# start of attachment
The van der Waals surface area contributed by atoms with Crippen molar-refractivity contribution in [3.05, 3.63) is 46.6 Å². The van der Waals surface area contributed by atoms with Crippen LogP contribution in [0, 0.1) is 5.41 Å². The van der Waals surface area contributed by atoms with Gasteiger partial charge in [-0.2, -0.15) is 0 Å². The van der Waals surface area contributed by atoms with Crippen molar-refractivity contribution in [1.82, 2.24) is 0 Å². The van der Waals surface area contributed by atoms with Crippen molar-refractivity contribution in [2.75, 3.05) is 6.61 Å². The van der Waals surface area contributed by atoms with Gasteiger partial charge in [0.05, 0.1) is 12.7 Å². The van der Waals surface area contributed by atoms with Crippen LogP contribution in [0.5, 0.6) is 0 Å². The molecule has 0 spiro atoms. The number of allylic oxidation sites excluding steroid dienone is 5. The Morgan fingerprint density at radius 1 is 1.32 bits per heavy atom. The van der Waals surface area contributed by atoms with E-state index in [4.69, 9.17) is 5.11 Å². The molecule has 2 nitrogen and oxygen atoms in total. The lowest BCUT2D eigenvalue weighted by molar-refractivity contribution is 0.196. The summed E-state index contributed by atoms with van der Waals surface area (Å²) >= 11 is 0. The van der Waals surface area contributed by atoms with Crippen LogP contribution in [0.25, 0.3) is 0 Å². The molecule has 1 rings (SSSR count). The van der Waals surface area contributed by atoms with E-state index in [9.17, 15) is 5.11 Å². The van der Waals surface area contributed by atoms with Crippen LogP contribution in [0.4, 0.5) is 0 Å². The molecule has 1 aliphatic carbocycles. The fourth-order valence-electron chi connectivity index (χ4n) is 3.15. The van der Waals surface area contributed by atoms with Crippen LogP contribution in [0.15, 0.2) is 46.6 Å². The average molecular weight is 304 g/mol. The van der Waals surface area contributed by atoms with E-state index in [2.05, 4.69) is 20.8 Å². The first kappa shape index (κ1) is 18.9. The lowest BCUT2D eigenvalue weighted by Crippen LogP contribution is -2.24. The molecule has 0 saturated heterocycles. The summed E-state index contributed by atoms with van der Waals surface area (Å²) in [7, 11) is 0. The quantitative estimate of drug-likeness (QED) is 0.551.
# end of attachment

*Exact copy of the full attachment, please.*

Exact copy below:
The van der Waals surface area contributed by atoms with Crippen molar-refractivity contribution in [3.05, 3.63) is 46.6 Å². The van der Waals surface area contributed by atoms with Crippen LogP contribution in [0, 0.1) is 5.41 Å². The van der Waals surface area contributed by atoms with Gasteiger partial charge in [-0.2, -0.15) is 0 Å². The van der Waals surface area contributed by atoms with Crippen molar-refractivity contribution in [1.82, 2.24) is 0 Å². The van der Waals surface area contributed by atoms with Crippen molar-refractivity contribution in [2.75, 3.05) is 6.61 Å². The van der Waals surface area contributed by atoms with Gasteiger partial charge in [0.05, 0.1) is 12.7 Å². The van der Waals surface area contributed by atoms with Crippen LogP contribution in [0.5, 0.6) is 0 Å². The molecule has 0 spiro atoms. The number of allylic oxidation sites excluding steroid dienone is 5. The Morgan fingerprint density at radius 1 is 1.32 bits per heavy atom. The van der Waals surface area contributed by atoms with E-state index in [4.69, 9.17) is 5.11 Å². The molecule has 2 nitrogen and oxygen atoms in total. The lowest BCUT2D eigenvalue weighted by molar-refractivity contribution is 0.196. The summed E-state index contributed by atoms with van der Waals surface area (Å²) >= 11 is 0. The van der Waals surface area contributed by atoms with Crippen LogP contribution in [0.25, 0.3) is 0 Å². The molecule has 1 rings (SSSR count). The van der Waals surface area contributed by atoms with E-state index in [9.17, 15) is 5.11 Å². The van der Waals surface area contributed by atoms with Crippen LogP contribution in [0.4, 0.5) is 0 Å². The molecule has 1 aliphatic carbocycles. The fourth-order valence-electron chi connectivity index (χ4n) is 3.15. The van der Waals surface area contributed by atoms with Crippen LogP contribution in [0.15, 0.2) is 46.6 Å². The average molecular weight is 304 g/mol. The van der Waals surface area contributed by atoms with E-state index in [2.05, 4.69) is 20.8 Å². The first kappa shape index (κ1) is 18.9. The lowest BCUT2D eigenvalue weighted by Crippen LogP contribution is -2.24. The molecule has 0 saturated heterocycles. The summed E-state index contributed by atoms with van der Waals surface area (Å²) in [7, 11) is 0. The quantitative estimate of drug-likeness (QED) is 0.551.